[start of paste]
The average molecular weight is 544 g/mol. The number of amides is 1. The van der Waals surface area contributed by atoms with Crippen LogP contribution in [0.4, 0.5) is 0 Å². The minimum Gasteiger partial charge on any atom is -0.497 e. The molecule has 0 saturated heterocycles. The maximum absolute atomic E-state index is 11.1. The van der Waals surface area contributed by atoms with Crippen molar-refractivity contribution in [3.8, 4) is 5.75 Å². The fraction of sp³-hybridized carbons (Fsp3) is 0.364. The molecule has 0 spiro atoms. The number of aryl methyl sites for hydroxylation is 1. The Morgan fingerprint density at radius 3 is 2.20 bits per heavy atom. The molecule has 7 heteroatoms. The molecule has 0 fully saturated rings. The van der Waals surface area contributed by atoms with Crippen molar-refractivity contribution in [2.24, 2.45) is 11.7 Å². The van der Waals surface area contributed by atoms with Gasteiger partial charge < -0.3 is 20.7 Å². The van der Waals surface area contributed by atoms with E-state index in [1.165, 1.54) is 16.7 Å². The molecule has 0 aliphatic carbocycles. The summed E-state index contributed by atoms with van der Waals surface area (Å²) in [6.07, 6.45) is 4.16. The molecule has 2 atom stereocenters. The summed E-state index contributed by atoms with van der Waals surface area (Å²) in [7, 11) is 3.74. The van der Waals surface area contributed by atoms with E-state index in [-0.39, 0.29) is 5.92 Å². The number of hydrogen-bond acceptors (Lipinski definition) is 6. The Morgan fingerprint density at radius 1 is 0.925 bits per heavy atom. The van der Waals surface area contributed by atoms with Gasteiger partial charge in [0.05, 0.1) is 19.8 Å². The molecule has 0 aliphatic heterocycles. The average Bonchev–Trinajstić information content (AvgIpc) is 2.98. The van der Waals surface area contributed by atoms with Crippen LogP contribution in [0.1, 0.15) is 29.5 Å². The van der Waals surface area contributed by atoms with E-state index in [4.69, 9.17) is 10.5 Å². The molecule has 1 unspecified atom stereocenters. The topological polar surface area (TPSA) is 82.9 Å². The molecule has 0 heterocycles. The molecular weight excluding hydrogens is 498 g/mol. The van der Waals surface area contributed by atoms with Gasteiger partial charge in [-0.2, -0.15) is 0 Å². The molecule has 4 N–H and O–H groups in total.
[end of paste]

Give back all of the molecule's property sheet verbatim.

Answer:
The average molecular weight is 544 g/mol. The number of amides is 1. The van der Waals surface area contributed by atoms with Crippen LogP contribution in [0.4, 0.5) is 0 Å². The minimum Gasteiger partial charge on any atom is -0.497 e. The molecule has 0 saturated heterocycles. The maximum absolute atomic E-state index is 11.1. The van der Waals surface area contributed by atoms with Crippen molar-refractivity contribution in [3.8, 4) is 5.75 Å². The fraction of sp³-hybridized carbons (Fsp3) is 0.364. The molecule has 0 spiro atoms. The number of aryl methyl sites for hydroxylation is 1. The Morgan fingerprint density at radius 3 is 2.20 bits per heavy atom. The molecule has 7 heteroatoms. The molecule has 0 fully saturated rings. The van der Waals surface area contributed by atoms with Crippen molar-refractivity contribution in [2.24, 2.45) is 11.7 Å². The van der Waals surface area contributed by atoms with Gasteiger partial charge < -0.3 is 20.7 Å². The van der Waals surface area contributed by atoms with E-state index in [1.165, 1.54) is 16.7 Å². The molecule has 0 aliphatic carbocycles. The summed E-state index contributed by atoms with van der Waals surface area (Å²) in [6.07, 6.45) is 4.16. The molecule has 2 atom stereocenters. The summed E-state index contributed by atoms with van der Waals surface area (Å²) in [7, 11) is 3.74. The van der Waals surface area contributed by atoms with E-state index in [-0.39, 0.29) is 5.92 Å². The number of hydrogen-bond acceptors (Lipinski definition) is 6. The Morgan fingerprint density at radius 1 is 0.925 bits per heavy atom. The van der Waals surface area contributed by atoms with Gasteiger partial charge in [0.05, 0.1) is 19.8 Å². The molecule has 0 aliphatic heterocycles. The average Bonchev–Trinajstić information content (AvgIpc) is 2.98. The van der Waals surface area contributed by atoms with Crippen LogP contribution in [0.1, 0.15) is 29.5 Å². The van der Waals surface area contributed by atoms with E-state index in [4.69, 9.17) is 10.5 Å². The molecule has 1 unspecified atom stereocenters. The topological polar surface area (TPSA) is 82.9 Å². The molecule has 0 heterocycles. The molecular weight excluding hydrogens is 498 g/mol. The van der Waals surface area contributed by atoms with Gasteiger partial charge in [-0.2, -0.15) is 0 Å². The molecule has 4 N–H and O–H groups in total.